Where do you focus your time and energy when you’re starting to do QIPs (Quality Improvement Projects)?
Well, where the government tells you to start! Look at http://www.health.gov.on.ca/en/pro/programs/ecfa/legislation/qualityimprove/qip_guide.pdf
Your organization has its own particular issues you want to tackle, such as patients, or physicians, that are habitually late. Maybe you need better wheelchair access. They’re both worthy QIPs. That ramp may be the most important thing to do, period. In your own medical practice, you may want to focus on increasing vaccination rates, or improving INRs. But we’re in a provincial system, and the powers that be have (quite rightly) picked three areas they want you to start focusing on.
Read the paper. But, in essence, they want that 5% of the population that chews up all the health care resources handled better. That’s why we all have our friendly neighbourhood LIHN, and why there are now healthlinks endeavours. Support your local lead physicians that are trying to make this happen. Doing a QIP that works towards helping support the “link” would be well accepted.
Clearly for QIPs, one emphasis has to be on readmissions, or as the government puts it, safe transitions. You know, this is the person you just know is going to ping pong right back. Access the link. Right there, in nice black lettering, are multiple suggestions, ranging from the “warm hand off” to health literacy, to medication reconciliation, to an actual safe discharge checklist. You want the pearl? You like those lectures where you’re spoon fed? Start here. Basically, the background research is done. That’s half the work. Figure out what maneuver you could do to improve things. Do some analysis of your current practice, implement, and number crunch again.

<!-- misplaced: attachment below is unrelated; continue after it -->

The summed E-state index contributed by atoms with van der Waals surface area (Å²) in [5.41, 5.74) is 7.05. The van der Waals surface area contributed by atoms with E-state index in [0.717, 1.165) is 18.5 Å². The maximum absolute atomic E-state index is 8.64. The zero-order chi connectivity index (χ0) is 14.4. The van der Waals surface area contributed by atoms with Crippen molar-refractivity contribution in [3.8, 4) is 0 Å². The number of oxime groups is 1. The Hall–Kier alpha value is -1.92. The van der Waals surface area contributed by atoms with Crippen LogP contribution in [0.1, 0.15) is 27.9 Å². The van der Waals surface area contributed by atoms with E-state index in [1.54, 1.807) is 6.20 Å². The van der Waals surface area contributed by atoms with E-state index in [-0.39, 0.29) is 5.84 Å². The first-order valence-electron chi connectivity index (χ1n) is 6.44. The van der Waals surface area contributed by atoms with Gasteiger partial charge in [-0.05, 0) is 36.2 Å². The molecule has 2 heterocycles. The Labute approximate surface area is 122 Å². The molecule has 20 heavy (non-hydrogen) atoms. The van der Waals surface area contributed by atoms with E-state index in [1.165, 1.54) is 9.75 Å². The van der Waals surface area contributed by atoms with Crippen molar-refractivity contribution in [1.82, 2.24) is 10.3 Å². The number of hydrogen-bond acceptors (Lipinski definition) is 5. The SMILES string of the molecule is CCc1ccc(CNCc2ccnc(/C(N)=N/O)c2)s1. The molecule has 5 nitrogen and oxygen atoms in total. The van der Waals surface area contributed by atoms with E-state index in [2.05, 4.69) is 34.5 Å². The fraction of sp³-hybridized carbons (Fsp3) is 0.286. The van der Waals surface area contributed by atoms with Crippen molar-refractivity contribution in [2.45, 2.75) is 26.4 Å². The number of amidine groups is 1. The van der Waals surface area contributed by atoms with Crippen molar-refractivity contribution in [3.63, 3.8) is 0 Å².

There is a requirement to look at satisfaction surveys, for which there is actually a pilot project for an Ontario- grown version for 2014/15. Look for the survey (it takes a bit of searching) at firstname.lastname@example.org. There is a patient satisfaction survey template there, take it from me! It strikes me as a bit flimsy, however. Last year, when I did a similar undertaking, I used a UK version developed for primary care. There is a new improved one at http://www.gp-patient.co.uk/. Take a look at this multi-page sucker! Look at the information you can accumulate! This one could lead to other research directions. I’d pick that one, myself.
The third area is improved access. For those primary care MDs that are following their own patients in hospital, it’s certainly easier. But having a QIP showing maneuvers to facilitate that quick office appointment would be well received.
1, 2, 3. Don’t look any further than these to start. Actually, if you only did Quality Improvement Projects, (QIPs) type research in these areas, each year jiggering your approach a bit to improve, you’d be stellar.